Trump Made A Wise Move By Picking Pence

isLast Friday, Donald Trump announced he was choosing former Congressman and the current Governor of Indiana, Mike Pence, as his running mate.  Pence was a smart, pragmatic and safe choice.  A choice that smooths Trump’s rough edges and gives him an in with Congress.

Last week, it was clear Trump had 4 choices; Alabama Senator Jeff Sessions, New Jersey Governor Chris Christie, former Speaker of the House Newt Gingrich and Pence.  While Sessions and Christie were close friends with Trump they would have added little to his candidacy.

Trump is attempting to expand his appeal to women and minorities.  You don’t do that by nominating an immigration die-hard like Sessions.  Christie has experience and a temperament similar to Trump but he remains dogged by Bridgegate and is yesterday’s conservative star.

So that left Pence and Gingrich.  It was clear Gingrich wanted the job.  He went out of his way to campaign for Trump and sing the presumptive nominee’s praises.  Pence wanted the job too.  He tepidly endorsed Trump during the Indiana primary and began circulating to his staff and family he would gladly accept the VP slot if asked.

Ultimately, Pence had several things Gingrich could not match.  The first was a strong, steady temperament.  Pence had been a steady hand in Congress for Republicans in the Republican Study Conference.  He also has been a strong Governor for his state.  Unemployment is low and the Indiana’s economy is growing.

Secondly, Pence is far more conservative than Gingrich.  Unlike Gingrich, Pence has never done a commercial to advocate for Climate Change with Pelosi on a park bench.  Additionally, Pence has not proposed to build a base on the moon (kinda expensive).  Most importantly for Trump though, Pence has a history of fighting for less spending and government.  He pushed back against his party during the Bush years on No Child Left Behind and on Medicare Part D.  Trump is seen as liberal to many conservatives so this can only help on that front.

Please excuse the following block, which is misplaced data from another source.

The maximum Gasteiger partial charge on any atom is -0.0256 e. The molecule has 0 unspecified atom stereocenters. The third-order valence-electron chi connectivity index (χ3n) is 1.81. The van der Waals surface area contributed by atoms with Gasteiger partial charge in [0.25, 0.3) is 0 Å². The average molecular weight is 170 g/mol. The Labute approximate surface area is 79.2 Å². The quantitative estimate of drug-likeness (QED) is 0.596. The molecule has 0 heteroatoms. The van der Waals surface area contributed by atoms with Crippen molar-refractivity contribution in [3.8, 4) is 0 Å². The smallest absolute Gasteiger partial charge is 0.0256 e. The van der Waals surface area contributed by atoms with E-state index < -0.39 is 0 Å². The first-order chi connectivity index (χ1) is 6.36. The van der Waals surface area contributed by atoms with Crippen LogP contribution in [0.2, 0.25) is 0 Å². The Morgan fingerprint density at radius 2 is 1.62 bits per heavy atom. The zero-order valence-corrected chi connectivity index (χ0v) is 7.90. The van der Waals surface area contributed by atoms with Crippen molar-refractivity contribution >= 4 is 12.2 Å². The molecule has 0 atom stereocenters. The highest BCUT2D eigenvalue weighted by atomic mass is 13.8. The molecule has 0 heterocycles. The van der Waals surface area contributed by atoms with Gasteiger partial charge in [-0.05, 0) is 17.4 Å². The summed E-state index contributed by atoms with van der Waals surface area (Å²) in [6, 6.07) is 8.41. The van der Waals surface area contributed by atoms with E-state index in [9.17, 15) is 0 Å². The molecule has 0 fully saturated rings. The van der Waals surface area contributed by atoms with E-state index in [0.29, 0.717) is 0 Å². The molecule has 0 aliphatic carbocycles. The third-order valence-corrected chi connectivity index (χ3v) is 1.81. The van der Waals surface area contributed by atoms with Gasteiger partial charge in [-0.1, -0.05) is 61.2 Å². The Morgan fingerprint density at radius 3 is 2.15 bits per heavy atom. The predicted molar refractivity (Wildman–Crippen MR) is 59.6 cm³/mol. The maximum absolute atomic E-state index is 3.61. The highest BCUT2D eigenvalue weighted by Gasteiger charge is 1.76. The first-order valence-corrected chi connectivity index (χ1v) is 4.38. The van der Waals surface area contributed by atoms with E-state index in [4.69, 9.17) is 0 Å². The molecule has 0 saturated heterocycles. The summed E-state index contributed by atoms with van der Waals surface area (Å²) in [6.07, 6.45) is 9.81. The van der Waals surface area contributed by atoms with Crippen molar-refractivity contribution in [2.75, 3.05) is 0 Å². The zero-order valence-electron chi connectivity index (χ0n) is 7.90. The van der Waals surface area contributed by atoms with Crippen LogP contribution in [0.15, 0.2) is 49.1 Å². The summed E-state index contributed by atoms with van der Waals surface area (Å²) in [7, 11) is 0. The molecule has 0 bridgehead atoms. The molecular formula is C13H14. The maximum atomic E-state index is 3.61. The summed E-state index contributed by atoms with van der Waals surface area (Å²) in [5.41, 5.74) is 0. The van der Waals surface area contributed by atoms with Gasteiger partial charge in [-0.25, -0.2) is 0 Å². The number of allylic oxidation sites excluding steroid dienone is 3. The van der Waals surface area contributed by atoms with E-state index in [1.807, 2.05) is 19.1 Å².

Lastly, Pence is not dogged by a complicated ethical history.  Gingrich is the only former Speaker to be censored by the House.  When you are running against “Crooked Hillary” you don’t pick somebody who has a sorta “crooked” history.  Additionally, Pence actually practices what he preaches on family values.  Gingrich is a thrice divorced man who left a women who had cancer.  Pence, well, his history is much more simplistic and ethical.

Finally, Pence has strong relations with Congress.  He served with Ryan and over 70 other current Republicans in the House.  He has ties to the RSC and knows how to build bridges on Capitol Hill.  That is probably his biggest selling point in DC.

Still, he has downsides.  Pence’s conservatism got him in hot water last year over LBGT and religious freedom issues.  Additionally, Pence is relatively unknown to a large majority of the nation.  Further, he is not perfectly in sync with Trump ideologically.  Pence supported the Iraq War and pushed for immigration reform in 05 and 06.

Pence did embrace Obamacare’s Medicaid Expansion but with a conservative twist.  He successfully turned the expansion into a conservative reform by making enrollees pay premiums and these same enrollees if they are above the poverty line could be locked out of coverage if they don’t pay premiums.  The state charges up to $25 in co-pays for individuals who visit the doctor inappropriately and the program is exempt from retroactively covering enrollees medical costs up to three months before they applied for coverage.  Additionally, coverage is provided through private insurers and not CMS.

For all these faults and benefits however Sean Trende at RCP made a good point.  Right now, the tightening in polls, at least nationally, is due to Clinton dropping and Trump staying steady.  Voters are not yet sold on Trump as he is attacked non-stop on the airwaves by Clinton for his volatility.  Picking Pence, a steady hand, won’t solve this problem but it can start to help.